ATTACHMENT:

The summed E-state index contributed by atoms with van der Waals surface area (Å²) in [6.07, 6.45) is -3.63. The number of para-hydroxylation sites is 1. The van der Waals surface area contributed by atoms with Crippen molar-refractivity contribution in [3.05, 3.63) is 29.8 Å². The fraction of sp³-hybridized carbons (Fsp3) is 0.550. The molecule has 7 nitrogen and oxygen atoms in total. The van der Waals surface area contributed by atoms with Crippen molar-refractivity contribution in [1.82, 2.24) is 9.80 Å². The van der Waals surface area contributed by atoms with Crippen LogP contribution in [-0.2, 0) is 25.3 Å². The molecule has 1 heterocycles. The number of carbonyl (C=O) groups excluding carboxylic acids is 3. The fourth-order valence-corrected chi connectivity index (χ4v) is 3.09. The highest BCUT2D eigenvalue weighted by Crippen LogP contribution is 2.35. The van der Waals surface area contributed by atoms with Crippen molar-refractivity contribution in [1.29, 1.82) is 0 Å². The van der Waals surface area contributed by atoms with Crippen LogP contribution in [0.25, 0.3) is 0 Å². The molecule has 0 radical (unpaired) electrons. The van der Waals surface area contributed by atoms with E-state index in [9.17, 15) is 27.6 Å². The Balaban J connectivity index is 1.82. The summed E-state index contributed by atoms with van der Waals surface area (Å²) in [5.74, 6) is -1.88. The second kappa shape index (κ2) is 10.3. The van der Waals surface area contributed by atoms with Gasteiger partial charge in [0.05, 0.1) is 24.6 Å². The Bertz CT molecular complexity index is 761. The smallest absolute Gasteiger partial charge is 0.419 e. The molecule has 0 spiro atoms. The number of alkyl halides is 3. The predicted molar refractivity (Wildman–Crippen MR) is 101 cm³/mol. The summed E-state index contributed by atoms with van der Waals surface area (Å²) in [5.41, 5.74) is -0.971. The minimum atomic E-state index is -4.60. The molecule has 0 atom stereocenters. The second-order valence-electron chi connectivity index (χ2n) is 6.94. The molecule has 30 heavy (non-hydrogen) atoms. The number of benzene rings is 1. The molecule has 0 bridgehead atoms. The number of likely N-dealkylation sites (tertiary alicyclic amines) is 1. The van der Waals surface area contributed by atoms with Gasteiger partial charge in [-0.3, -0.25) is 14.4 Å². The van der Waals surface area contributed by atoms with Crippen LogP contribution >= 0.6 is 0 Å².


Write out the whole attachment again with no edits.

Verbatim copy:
The summed E-state index contributed by atoms with van der Waals surface area (Å²) in [6.07, 6.45) is -3.63. The number of para-hydroxylation sites is 1. The van der Waals surface area contributed by atoms with Crippen molar-refractivity contribution in [3.05, 3.63) is 29.8 Å². The fraction of sp³-hybridized carbons (Fsp3) is 0.550. The molecule has 7 nitrogen and oxygen atoms in total. The van der Waals surface area contributed by atoms with Crippen molar-refractivity contribution in [1.82, 2.24) is 9.80 Å². The van der Waals surface area contributed by atoms with Crippen LogP contribution in [-0.2, 0) is 25.3 Å². The molecule has 1 heterocycles. The number of carbonyl (C=O) groups excluding carboxylic acids is 3. The fourth-order valence-corrected chi connectivity index (χ4v) is 3.09. The highest BCUT2D eigenvalue weighted by Crippen LogP contribution is 2.35. The van der Waals surface area contributed by atoms with Crippen molar-refractivity contribution in [1.29, 1.82) is 0 Å². The van der Waals surface area contributed by atoms with Crippen LogP contribution in [0.25, 0.3) is 0 Å². The molecule has 0 radical (unpaired) electrons. The van der Waals surface area contributed by atoms with E-state index in [9.17, 15) is 27.6 Å². The Balaban J connectivity index is 1.82. The summed E-state index contributed by atoms with van der Waals surface area (Å²) in [5.74, 6) is -1.88. The second kappa shape index (κ2) is 10.3. The van der Waals surface area contributed by atoms with Gasteiger partial charge in [0.05, 0.1) is 24.6 Å². The Bertz CT molecular complexity index is 761. The smallest absolute Gasteiger partial charge is 0.419 e. The molecule has 0 spiro atoms. The number of alkyl halides is 3. The predicted molar refractivity (Wildman–Crippen MR) is 101 cm³/mol. The summed E-state index contributed by atoms with van der Waals surface area (Å²) in [5.41, 5.74) is -0.971. The minimum atomic E-state index is -4.60. The molecule has 0 atom stereocenters. The second-order valence-electron chi connectivity index (χ2n) is 6.94. The molecule has 30 heavy (non-hydrogen) atoms. The number of benzene rings is 1. The molecule has 0 bridgehead atoms. The number of likely N-dealkylation sites (tertiary alicyclic amines) is 1. The van der Waals surface area contributed by atoms with Gasteiger partial charge in [-0.3, -0.25) is 14.4 Å². The van der Waals surface area contributed by atoms with Crippen LogP contribution >= 0.6 is 0 Å².